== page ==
Danna Staaf: champion of the cephalopods

From Nine To Noon, 10:06 am on 14 May 2021

They’re the inspiration for creatures of the science fiction world and have survived more than one mass-extinction event. The cephalopod, in particular octopus and squid, are intelligent, gentle and vital to the oceans but often overlooked, says marine biologist Danna Staaf. 

In her new book Monarchs of the Sea: The Extraordinary 500-Million-Year History of Cephalopods, Staaf explores these otherworldly creatures once ruled the deep. 

Common octopus (Octopus vulgaris). Wildlife animal.

Photo: 123RF

What is a cephalopod? Staaf says the word itself means head-foot. 

“They’re named that because of the orientation of their body, where their feet, or really all of their limbs, are attached directly to their head.” 

They are known to have no bones, are squishy and can change colour or shape. 

People often think the big sack of body on the octopus is their head, but Staaf says that is actually their body. The head is only the small part the legs are attached to, where the eyes are. 

Their arms and skin are full of nerves, she says. “It’s kind of a trip to even think about what it might be like.” 

Cephalopods are part of a large group of animals called mollusks – animals with soft bodies and no spine. The difference is the other animals have shells to protect themselves. 

“It used to be a cephalopod thing as well, their origins deep in the 500-year-old mists of time were as animals with shells. Their whole evolutionary story is the story of how the octopus lost its shell.”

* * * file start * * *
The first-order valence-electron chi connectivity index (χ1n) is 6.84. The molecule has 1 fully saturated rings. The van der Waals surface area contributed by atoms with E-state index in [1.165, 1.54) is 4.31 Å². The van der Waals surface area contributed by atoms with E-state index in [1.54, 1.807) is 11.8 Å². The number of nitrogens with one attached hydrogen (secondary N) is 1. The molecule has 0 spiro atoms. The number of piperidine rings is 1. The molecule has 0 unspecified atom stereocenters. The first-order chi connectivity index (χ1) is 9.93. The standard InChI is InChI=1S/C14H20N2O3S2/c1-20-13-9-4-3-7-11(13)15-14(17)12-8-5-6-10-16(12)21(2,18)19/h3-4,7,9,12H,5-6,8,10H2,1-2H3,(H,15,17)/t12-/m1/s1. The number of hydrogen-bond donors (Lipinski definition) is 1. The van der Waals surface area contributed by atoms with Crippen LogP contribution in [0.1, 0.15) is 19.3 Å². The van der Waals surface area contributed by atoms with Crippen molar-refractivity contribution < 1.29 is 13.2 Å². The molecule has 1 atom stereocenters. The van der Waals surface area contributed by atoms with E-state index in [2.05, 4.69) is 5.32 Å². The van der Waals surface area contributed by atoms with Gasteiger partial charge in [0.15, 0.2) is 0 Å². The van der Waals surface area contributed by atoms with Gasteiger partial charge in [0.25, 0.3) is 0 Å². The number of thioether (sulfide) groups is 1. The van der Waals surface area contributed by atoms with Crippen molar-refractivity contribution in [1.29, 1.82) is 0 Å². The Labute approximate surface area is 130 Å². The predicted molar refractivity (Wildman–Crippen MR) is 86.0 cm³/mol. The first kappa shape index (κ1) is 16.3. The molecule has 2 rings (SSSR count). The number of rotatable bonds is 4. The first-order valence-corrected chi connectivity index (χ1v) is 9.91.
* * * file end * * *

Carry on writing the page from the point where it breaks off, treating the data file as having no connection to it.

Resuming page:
The first cephalopods evolved in a world not only before dinosaurs but before there was any animals, or insects, on land, Staff says. 

She says the first cephalopods were small and able to crawl on the ocean floor. They eventually evolved so they could fill their shells with gas, lifting them off the seafloor and allowing them to get really big – some up to nine meters long. 

When animals with backbones came along, they could swim a lot faster than cephalopods and had jaws that could break through shells. “That was kind of the beginning of the end for the shelled cephalopod.” 

Those loss of their shell allowed octopus to squeeze into any crevasse, Staaf says, and there seemed to be several steps to get them to that point. 

Cephalopod ink is used as a predator avoidance mechanism. 

“It can be a smoke screen, a diffused cloud of ink that a predator that relies on vision can’t see through. It’s also chemically irritating, almost like pepper spray for an octopus...also they can mix it with a bit of mucus to give it a bit more structure and then it produces something...which is basically a decoy.”  

No caption

Photo: Supplied

Squid have fins to stabilise and gain speed by jet propulsion. “It’s such a cool thing and really quite uncommon in the animal kingdom,” Staaf says. 

“They fill up the body, in this case it’s the mantel squishy part that isn’t the head, they fill it up with water and then they squeeze all of it out a very narrow opening called a siphon and that jet of water propels them in the other direction.” 

It’s like a jet engine in an aeroplane, she says. 

Staff says the role of a Cephalopod is to eat and be eaten, they’re in the middle of the food chain and eat whatever they can catch. It also means whatever can catch them will eat them. 

“That means that they can really integrate a lot of material from all over the ecosystem into their own bodies as they’re growing – and they grow super-fast. 

“Most cephalopods only live a year or less.” 

Staaf thinks a lot of people are drawn to octopus because they’re both super familiar and very alien. 

“We look at it and it has eyes that are very similar to ours, that are looking around and taking in the world in pictures and images very similar to what we would see. It has arms that can grab things and grasp and pick up like our little fingers.” 

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